One of the first signs of potential breakage is rust. When a string gets rusty, change it as soon as possible since rusty stings have higher brittleness. Corrosion eventually turns the string’s solid metal into oxide and other stable chemicals, producing a very peculiar brownish-orange colouration on it and causing the core to weaken.
The second sign is constant detuning. When strings detune, they lose tension because they stretch beyond their optimal point. They will need to be fastened more tightly to retain their pitch until they eventually snap.
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2. The string is over-tuned
When strings are over-tuned, you risk tensioning the strings too much, often leading to premature breaking. Long strings need to be fastened more to find the right note, and, in turn, they are under a lot more stress than short strings.
3. You’re playing too hard
In certain musical scenes, musicians may get too carried away and put their instruments under a lot of stress until they reach a breaking point. Certain techniques may sound and look flashy on stage, but when they’re overdone, you won’t be able to yield as much playing time from your strings.
Beyond the flashiness, playing the strings too hard (picking, bending, whammy bar, etc.) can lead to string breakage. If you find your playing style too rough for your strings, consider holding back a bit. Alternatively, or opt for thicker strings or another guitar more capable of handling the playing style.
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4. The instrument needs attention
Lastly, check your guitar, as it may have an over-tightened truss rod, which can put undue tension on the strings. Also, the nut and/or bridge slots might be damaged, which can cut into the string and cause it to snap or cause the string to lose its place on the fretboard and move into dangerous positions.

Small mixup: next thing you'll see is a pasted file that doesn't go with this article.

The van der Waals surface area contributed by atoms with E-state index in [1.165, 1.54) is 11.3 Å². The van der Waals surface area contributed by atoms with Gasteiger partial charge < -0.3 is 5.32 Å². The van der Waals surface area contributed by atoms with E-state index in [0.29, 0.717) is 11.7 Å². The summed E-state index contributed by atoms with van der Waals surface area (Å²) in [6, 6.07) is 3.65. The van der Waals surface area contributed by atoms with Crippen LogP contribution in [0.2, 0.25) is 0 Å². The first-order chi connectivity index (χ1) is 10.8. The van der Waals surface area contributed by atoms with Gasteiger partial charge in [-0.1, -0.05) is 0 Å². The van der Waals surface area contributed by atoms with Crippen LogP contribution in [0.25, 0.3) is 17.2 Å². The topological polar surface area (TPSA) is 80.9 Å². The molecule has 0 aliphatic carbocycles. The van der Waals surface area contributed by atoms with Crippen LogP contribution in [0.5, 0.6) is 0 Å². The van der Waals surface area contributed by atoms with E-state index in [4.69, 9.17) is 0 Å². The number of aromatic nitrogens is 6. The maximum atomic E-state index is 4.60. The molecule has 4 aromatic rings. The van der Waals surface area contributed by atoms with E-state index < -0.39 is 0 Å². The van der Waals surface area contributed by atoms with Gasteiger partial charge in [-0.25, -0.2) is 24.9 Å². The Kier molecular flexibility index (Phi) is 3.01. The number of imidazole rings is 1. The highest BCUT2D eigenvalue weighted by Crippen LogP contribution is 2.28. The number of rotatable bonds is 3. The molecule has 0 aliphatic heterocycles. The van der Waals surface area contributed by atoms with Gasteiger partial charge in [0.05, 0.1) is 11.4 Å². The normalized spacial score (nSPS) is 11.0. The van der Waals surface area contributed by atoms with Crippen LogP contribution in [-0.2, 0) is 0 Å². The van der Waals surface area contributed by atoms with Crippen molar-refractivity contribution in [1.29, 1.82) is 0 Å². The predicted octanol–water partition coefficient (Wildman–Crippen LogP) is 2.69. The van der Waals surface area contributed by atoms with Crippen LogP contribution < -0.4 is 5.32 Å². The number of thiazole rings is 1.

Some Additional Tips
1. Change your strings often
As said before, strings should be changed after the first three months or 100 playing hours. Following this rule of thumb can save you from the stressful situation of a broken string during a show.
Many professionals change their strings (or have a technician change their strings) before every show to avoid breaking them due to ageing/wear.
2. Have spare string sets handy
It’s very useful to carry a spare set of new strings with you (or old ones that could withstand some additional uses). This is often overlooked, can save a live gig or studio performance and help you get back to practicing faster during rehearsals or solo practice time.
3. Have a spare guitar
If practical, it may be a good idea to bring a second guitar with you, especially for important gigs on-stage or in-studio.
Then, if you break a string, quickly swap guitars when it makes sense. If you have a technician or a friend who knows how to change strings, have them help you by changing the broken string or the entire set while you continue with little to no downtime.
4. Consider thicker gauge strings
Thicker strings may be harder to play but tend to withstand more abuse and are more durable than thinner strings. Heavier gauge strings may even have the side-effect of improving your tone!
To learn more about string gauge, check out the following My New Microphone articles:
• Should I Use Light, Medium Or Heavy Gauge Guitar Strings?
• Should I Use Light Or Heavy Gauge Bass Guitar Strings?
• Are Lighter/Thinner Gauge Guitar Strings Easier To Play?
• How Do Guitar Strings Affect Tone? (Acoustic, Electric, Bass)
• Do Heavier/Thicker Gauge Guitar Strings Stay In Tune Better?
5. Rehearse with different frettings
Try to find as many ways to play a tune as possible to acquire more versatility and flexibility when handicapped with broken strings.
Guitars give players the ability to find the most comfortable ways to play the same notes. Understandably, tonal quality will be compromised as the notes don’t sound exactly the same on different strings (different gauge, different winding, different fretting, etc.). However, it’s very useful when you are in the middle of a gig.
This article has been approved in accordance with the My New Microphone Editorial Policy.